damp proofing & insulating basement

grydDecember 14, 2006

I live in a raised ranch with about 3.5 feet of basement below ground. The walls, for some reason, were never insulated and smell very musty. I was going to take down the paneling in this area and clean up the area (there was water in the past so I'll clean any mold/mildew I find) and use the foam panels to insulate the walls between the studs. I was wondering if I should damp proof the cement? There is damproofing on the outside but it looks weak (the house was built in 1969). Is it recommended to dampproof the interior walls (maybe with Thomsons waterproofer) before I insulate? Any advice would be helpful.

Greg

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mike24

Im no expert, but have done some research on a product called radonseal. I am in the first stages of finishing my basement and will be using this product. RadonSeal Penetrating Concrete Sealer. It penetrates deep inside concrete (up to 4'), chemically reacts with lime and alkalis, expands into even microscopic pores and hardens. It seals concrete internally against water, water vapor, and even radon gas, combining concrete waterproofing, damp-proofing, concrete preservation, and radon mitigation in one product. Hope this link is useful.

Here is a link that might be useful: radonseal

    Bookmark   January 3, 2007 at 8:29PM
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nevea2be

It seals up to 4 inches not 4 feet. I think I would like to see some reviews and to know how safe a product it is before applying it to a finished basement. Seems like an interesting product though.

    Bookmark   January 4, 2007 at 5:27AM
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homebound

I'd take down the paneling, let it all air out, and check for any cracks, etc.

Also look for all sources of moisture, and there can be many:

You might have:
* moist "interior" air that condensed behind the paneling on on cold winter walls.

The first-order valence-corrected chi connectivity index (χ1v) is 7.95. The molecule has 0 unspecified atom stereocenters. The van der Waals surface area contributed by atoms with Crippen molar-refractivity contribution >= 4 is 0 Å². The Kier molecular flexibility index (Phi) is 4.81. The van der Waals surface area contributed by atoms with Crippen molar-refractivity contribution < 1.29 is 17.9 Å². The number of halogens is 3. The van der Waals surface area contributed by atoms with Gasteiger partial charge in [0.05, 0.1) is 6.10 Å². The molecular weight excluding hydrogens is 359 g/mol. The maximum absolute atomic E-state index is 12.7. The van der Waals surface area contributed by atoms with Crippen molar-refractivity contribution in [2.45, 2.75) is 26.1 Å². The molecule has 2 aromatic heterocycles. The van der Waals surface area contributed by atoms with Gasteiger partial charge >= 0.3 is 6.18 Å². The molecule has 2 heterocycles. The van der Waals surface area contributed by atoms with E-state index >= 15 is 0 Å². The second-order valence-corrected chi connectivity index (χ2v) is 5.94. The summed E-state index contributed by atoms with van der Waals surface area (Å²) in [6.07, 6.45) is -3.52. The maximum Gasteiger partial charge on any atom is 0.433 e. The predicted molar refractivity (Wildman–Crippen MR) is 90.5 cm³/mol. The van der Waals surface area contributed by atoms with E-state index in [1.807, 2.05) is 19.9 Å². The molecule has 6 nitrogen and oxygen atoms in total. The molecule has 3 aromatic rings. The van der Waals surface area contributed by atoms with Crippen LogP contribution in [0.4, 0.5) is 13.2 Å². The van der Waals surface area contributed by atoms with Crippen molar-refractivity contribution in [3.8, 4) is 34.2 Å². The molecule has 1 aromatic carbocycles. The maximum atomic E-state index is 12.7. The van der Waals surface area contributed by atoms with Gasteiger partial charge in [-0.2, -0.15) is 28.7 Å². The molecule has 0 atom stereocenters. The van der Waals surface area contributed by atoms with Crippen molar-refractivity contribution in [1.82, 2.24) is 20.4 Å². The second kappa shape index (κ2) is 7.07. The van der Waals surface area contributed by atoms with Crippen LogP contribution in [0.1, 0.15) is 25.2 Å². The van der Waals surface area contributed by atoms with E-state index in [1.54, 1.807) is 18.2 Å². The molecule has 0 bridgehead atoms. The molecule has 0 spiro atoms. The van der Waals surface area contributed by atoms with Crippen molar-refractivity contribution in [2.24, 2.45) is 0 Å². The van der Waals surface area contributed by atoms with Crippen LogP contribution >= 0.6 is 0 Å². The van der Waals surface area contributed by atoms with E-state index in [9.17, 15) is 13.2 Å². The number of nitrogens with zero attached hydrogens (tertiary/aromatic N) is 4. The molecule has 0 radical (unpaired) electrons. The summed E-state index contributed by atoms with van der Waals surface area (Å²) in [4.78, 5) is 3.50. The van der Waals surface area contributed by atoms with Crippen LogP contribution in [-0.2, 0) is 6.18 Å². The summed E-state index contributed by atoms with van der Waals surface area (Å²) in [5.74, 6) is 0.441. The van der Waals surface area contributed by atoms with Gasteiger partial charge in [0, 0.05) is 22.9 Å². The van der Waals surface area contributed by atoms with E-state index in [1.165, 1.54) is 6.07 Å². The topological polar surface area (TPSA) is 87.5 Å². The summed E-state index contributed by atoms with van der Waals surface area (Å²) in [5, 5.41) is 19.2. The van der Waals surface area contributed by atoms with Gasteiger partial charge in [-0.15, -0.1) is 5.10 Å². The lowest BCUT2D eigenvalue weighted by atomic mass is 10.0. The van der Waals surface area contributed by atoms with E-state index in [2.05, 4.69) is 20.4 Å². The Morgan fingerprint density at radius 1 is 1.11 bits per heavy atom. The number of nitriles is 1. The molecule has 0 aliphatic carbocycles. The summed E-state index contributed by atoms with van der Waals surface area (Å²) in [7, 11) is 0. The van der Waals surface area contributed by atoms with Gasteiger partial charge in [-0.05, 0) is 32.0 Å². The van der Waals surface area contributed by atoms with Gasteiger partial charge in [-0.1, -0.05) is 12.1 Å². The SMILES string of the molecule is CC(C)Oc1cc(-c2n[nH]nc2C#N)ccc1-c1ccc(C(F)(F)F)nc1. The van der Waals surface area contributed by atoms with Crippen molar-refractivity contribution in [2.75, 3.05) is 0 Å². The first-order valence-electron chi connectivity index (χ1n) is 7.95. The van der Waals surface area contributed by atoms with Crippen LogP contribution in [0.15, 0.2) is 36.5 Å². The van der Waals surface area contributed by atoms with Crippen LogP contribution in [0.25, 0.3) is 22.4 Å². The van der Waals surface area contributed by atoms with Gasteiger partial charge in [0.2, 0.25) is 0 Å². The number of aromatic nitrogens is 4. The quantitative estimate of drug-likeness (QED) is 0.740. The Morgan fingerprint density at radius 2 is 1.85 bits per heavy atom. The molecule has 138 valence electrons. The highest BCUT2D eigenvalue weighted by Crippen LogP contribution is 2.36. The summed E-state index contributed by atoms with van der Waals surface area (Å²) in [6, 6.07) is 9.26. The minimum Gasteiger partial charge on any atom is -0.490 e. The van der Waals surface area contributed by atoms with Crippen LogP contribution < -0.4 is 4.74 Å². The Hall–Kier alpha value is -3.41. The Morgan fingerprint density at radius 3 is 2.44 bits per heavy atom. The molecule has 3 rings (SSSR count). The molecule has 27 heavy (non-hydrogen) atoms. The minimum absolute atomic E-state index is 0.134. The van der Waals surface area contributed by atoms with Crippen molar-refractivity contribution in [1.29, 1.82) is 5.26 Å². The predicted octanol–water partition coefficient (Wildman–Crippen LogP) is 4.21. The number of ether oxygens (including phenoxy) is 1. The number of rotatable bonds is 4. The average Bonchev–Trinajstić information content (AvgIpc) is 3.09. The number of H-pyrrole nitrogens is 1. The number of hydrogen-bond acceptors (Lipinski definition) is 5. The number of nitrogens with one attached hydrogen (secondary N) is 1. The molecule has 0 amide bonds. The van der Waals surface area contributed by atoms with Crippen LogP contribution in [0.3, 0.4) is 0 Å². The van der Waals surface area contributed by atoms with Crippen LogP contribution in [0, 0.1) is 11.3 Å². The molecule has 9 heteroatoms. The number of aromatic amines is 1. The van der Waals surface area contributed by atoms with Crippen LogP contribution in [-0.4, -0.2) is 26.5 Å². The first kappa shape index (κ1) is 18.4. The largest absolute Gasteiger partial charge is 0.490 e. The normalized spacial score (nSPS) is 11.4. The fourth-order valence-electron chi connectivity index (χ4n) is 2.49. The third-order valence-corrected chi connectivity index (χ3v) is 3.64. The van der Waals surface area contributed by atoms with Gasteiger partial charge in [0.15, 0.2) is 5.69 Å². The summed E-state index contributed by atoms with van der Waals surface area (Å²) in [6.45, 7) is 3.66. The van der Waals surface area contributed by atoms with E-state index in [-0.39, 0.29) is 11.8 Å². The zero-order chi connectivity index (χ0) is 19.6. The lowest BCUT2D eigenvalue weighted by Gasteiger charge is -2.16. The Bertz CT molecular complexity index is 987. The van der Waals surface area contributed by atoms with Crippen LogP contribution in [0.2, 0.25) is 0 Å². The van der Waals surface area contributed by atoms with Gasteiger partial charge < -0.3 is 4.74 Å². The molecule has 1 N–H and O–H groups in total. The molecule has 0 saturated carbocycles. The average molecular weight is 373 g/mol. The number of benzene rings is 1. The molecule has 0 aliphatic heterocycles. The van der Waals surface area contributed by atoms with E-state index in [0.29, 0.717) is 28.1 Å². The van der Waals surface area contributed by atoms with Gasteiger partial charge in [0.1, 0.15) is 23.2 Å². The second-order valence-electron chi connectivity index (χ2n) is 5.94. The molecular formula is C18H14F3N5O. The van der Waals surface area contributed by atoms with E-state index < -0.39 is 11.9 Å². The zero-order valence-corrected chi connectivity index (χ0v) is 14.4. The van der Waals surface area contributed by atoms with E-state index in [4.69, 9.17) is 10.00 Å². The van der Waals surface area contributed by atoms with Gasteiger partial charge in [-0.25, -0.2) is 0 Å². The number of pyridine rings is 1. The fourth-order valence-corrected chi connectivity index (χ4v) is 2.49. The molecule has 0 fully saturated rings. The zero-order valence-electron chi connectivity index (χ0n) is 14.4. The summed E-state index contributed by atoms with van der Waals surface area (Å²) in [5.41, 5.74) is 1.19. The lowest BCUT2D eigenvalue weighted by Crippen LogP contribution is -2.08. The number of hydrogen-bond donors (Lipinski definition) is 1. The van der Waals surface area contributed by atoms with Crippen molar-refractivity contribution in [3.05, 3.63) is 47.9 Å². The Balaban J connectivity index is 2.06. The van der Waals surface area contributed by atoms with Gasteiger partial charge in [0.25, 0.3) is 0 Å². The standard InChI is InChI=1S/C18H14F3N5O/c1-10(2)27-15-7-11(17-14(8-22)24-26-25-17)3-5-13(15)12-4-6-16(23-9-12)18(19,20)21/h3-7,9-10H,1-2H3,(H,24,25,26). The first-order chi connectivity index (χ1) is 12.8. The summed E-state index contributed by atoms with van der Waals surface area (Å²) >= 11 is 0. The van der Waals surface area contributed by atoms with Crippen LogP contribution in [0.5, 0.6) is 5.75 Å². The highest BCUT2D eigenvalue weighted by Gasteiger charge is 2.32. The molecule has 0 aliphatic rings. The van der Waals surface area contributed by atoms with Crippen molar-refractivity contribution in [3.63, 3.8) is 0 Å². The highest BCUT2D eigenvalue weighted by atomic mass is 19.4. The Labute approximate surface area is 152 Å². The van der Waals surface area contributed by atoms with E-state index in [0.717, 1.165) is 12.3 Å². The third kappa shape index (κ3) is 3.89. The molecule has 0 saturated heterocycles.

* bad grade/drainage outside
* clogged gutters that cause water to get behind your wall/ sheathing etc. and find it's way to the basement
* cracks in the foundation
etc, etc.

Check all these and more.

My prep for finishing our basement (which is about to go into high gear) has included crack repair, regrading, sealing some gaps around the main entrance above, installing a drip edge under the gutters, and adding another downspout for the less-than-occasional torrential rains.

I'll be putting solid extruded foam insulation onto the walls next, and then frame it out in front of that.

    Bookmark   January 4, 2007 at 10:42AM
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fnmroberts

I am not knowledgeable about damp proofing, however when our home was new there was a musty aroma the first summer. I cut a cold air return into the furnace ducting and the problem was immediately corrected. If you have forced air heat/air conditioning you may want to do the same after removing any impregnated old paneling, etc.

    Bookmark   January 4, 2007 at 12:46PM
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duracoat

Duracoat offers a complete repair and decorative exterior coating system which gives a life long protective surface, thereby weatherproofing the structure of your home. The exterior coating system will completely reface your home's exterior walls regardless of surface condition allowing your house to breathe, so no more worries about damp walls, peeling paint, mould or bleaching. You will never need to paint again with Duracoat Systems UK Ltd.

Here is a link that might be useful: Damp Proofing

    Bookmark   August 8, 2009 at 2:57AM
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